Cyber Security Certifications Training
Start preparing for cyber security certifications that could give your career ambitions a big lift.
With changing and growing threats to today's information technology (IT) systems, new professionals are needed to help combat cyberattacks, prevent data breaches, and protect sensitive data. And training options are diverse; aspiring IT pros can choose from programs within the following main areas:
- Network security
- Information security
- Application security
- Internet security
- Endpoint security
Being part of this field can have outstanding benefits. For computer security professionals, salary earnings are often very high, opportunities are plentiful, and excitement is frequently a major feature of their careers.
So, discover a school where you can learn how to become an IT security professional. Begin by entering your zip code in the simple search tool below to find cyber security training near you!
Cyber Security Schools
- Pembroke Pines
- South Miami
- Information Technology with Emphasis in Cybersecurity
- Computer Science - Information Security
- Criminal Justice - Cybercrime
- Data Analytics Fundamentals
- Project Management Fundamentals
- Information Technologies - Cybersecurity
- Information Systems and Cyber Security
- Information Systems and Cyber Security - Homeland Security
- Orlando (Lake Mary)
- San Antonio
- Manassas (Northern VA)
- Newport News
- Virginia Beach
- Cyber and Information Security Technology
- Fort Myers
- New Port Richey
- Pembroke Pines
- West Palm Beach
- Digital Forensics and Incident Response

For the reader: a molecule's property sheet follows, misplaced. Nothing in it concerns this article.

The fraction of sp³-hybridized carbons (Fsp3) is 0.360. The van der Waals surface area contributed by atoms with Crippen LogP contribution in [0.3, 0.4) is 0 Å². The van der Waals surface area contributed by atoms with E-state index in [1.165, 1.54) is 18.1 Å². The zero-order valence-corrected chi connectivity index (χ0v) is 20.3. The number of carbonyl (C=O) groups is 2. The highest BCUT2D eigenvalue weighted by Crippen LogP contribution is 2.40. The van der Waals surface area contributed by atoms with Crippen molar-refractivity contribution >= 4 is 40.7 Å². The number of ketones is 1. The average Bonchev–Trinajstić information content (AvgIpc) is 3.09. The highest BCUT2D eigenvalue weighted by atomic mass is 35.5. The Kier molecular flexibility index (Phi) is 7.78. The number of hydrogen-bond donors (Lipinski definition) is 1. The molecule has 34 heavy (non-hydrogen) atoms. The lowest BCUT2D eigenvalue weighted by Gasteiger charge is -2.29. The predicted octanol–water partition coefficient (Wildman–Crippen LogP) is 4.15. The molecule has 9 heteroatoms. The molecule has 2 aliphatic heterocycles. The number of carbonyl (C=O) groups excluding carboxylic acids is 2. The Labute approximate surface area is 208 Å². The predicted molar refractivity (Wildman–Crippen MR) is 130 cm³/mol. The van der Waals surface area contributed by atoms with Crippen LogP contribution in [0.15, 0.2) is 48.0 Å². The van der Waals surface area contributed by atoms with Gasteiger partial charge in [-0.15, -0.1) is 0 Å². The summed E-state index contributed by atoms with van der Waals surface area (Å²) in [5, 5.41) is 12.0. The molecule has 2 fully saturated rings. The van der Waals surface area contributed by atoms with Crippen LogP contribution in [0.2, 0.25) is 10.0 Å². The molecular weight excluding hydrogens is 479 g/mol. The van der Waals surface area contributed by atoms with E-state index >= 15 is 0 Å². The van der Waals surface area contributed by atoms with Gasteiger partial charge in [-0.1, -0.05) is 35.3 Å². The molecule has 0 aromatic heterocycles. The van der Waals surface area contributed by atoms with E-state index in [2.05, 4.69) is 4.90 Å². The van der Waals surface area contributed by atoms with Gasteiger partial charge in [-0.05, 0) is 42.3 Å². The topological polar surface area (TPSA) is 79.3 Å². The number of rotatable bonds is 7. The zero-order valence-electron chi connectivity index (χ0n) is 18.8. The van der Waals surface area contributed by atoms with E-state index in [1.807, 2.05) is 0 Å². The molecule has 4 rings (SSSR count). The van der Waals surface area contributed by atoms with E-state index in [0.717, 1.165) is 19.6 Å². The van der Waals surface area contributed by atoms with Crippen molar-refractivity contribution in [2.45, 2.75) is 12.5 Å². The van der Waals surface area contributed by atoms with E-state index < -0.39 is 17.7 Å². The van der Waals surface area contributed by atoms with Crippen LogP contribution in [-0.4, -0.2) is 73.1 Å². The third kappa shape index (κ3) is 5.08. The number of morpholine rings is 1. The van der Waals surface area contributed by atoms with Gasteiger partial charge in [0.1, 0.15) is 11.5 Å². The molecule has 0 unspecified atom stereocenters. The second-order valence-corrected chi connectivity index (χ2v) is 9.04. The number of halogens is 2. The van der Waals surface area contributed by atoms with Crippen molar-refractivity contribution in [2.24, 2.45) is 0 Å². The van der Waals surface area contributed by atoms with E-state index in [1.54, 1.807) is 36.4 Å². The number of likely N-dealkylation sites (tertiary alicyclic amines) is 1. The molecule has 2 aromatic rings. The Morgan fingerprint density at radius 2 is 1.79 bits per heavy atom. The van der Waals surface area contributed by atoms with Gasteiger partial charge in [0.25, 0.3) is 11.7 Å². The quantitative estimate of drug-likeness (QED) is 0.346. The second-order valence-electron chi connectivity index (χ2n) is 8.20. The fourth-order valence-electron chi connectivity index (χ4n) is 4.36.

- Lexington, Kentucky
- Louisville, Kentucky
- Cybersecurity Professional
- Network Support Administration and Security
- System Support & Administration - Security
- Information Technology with an Emphasis in Cybersecurity
- Computer Information Technology - Cyber Security
- Information Systems Management - Cyber Security
3 Great Reasons to Become a Cyber Security Specialist
High-profile breaches of information security increasingly dominate news headlines. Every sector of the economy has been impacted. But many of the most prominent computer and network attacks have taken place against organizations in the healthcare, retail, education, government, and financial sectors. And the privacy of individuals is under continuous threat due to everything from mobile app malware to sophisticated social media scams.
But you can become one of the professional defenders of our information. As an ethical hacker, network security specialist, or digital forensic investigator, you can help protect vulnerable computer systems and data from malicious hackers. Depending on your specific role, you might get to be involved in actions such as:
- Developing effective IT security strategies
- Monitoring networks for intrusion attempts
- Investigating and reporting data breaches
- Simulating cyberattacks to detect potential system vulnerabilities
- Installing network firewalls and data-encryption software
- Recovering IT systems and data after cyberattacks
- Researching the latest computer security technologies, deterrents, and countermeasures
Of course, those actions represent only some of the responsibilities that you might get to carry out. One of the most appealing things about the field of IT security is that you never quite know what's around the next corner. So your role might evolve in surprising yet enjoyable ways as new security threats emerge and innovative solutions are created to thwart them.
With those things in mind, check out three of the best reasons for becoming a certified computer and network security professional:
1. Extensive and Growing Demand for IT Security Specialists
Criminal hackers continue to find new ways to wreak havoc on information networks and steal critical and private data. Each year brings additional threats to organizations and individuals, whether from cyber-espionage, digital extortion, phishing, or other kinds of electronic attacks. And the Internet of Things (IoT) keeps growing, exposing us to the possibility of new types of cyberthreats that target the Web-connected smart devices in our homes, offices, cars, and wearable items. According to a study on the cost of cybercrime by Accenture:
- Over a 5-year span (from 2013 to 2018), digital security breaches grew in number by 67 percent.